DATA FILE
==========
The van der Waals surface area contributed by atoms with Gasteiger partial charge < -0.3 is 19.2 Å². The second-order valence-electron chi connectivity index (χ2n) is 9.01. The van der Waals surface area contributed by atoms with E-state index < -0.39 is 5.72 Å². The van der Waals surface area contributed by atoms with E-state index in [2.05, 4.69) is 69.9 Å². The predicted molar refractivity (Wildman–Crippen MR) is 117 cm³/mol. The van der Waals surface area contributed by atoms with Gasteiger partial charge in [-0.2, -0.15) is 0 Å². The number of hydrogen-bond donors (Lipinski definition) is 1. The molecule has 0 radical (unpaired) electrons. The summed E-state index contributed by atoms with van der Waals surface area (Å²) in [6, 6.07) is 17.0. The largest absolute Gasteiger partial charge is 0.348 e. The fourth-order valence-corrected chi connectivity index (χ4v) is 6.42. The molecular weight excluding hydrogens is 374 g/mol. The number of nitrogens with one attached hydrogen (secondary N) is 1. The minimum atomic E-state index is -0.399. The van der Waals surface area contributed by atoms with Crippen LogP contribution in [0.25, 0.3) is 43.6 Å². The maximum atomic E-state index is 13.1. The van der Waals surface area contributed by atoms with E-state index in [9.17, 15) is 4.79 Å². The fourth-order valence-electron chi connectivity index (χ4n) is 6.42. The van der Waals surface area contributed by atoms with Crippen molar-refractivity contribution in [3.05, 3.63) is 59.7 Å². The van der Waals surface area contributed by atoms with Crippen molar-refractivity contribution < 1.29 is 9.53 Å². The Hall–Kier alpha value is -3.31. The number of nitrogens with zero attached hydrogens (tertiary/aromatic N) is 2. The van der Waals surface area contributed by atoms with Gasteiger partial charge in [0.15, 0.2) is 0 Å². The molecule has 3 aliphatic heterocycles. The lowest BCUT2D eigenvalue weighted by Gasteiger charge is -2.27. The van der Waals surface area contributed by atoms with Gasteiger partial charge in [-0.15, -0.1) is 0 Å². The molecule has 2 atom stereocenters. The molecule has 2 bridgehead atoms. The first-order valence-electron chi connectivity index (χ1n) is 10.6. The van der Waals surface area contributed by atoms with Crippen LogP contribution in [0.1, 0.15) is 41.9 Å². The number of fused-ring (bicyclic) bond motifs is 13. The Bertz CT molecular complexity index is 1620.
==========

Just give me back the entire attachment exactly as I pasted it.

The van der Waals surface area contributed by atoms with Gasteiger partial charge < -0.3 is 19.2 Å². The second-order valence-electron chi connectivity index (χ2n) is 9.01. The van der Waals surface area contributed by atoms with E-state index < -0.39 is 5.72 Å². The van der Waals surface area contributed by atoms with E-state index in [2.05, 4.69) is 69.9 Å². The predicted molar refractivity (Wildman–Crippen MR) is 117 cm³/mol. The van der Waals surface area contributed by atoms with Gasteiger partial charge in [-0.2, -0.15) is 0 Å². The number of hydrogen-bond donors (Lipinski definition) is 1. The molecule has 0 radical (unpaired) electrons. The summed E-state index contributed by atoms with van der Waals surface area (Å²) in [6, 6.07) is 17.0. The largest absolute Gasteiger partial charge is 0.348 e. The fourth-order valence-corrected chi connectivity index (χ4v) is 6.42. The molecular weight excluding hydrogens is 374 g/mol. The number of nitrogens with one attached hydrogen (secondary N) is 1. The minimum atomic E-state index is -0.399. The van der Waals surface area contributed by atoms with Crippen LogP contribution in [0.25, 0.3) is 43.6 Å². The maximum atomic E-state index is 13.1. The van der Waals surface area contributed by atoms with E-state index in [9.17, 15) is 4.79 Å². The fourth-order valence-electron chi connectivity index (χ4n) is 6.42. The van der Waals surface area contributed by atoms with Crippen molar-refractivity contribution in [3.05, 3.63) is 59.7 Å². The van der Waals surface area contributed by atoms with Crippen molar-refractivity contribution < 1.29 is 9.53 Å². The Hall–Kier alpha value is -3.31. The number of nitrogens with zero attached hydrogens (tertiary/aromatic N) is 2. The van der Waals surface area contributed by atoms with Gasteiger partial charge in [0.15, 0.2) is 0 Å². The molecule has 3 aliphatic heterocycles. The lowest BCUT2D eigenvalue weighted by Gasteiger charge is -2.27. The van der Waals surface area contributed by atoms with Gasteiger partial charge in [-0.15, -0.1) is 0 Å². The molecule has 2 atom stereocenters. The molecule has 2 bridgehead atoms. The first-order valence-electron chi connectivity index (χ1n) is 10.6. The van der Waals surface area contributed by atoms with Crippen LogP contribution in [0.1, 0.15) is 41.9 Å². The number of fused-ring (bicyclic) bond motifs is 13. The Bertz CT molecular complexity index is 1620.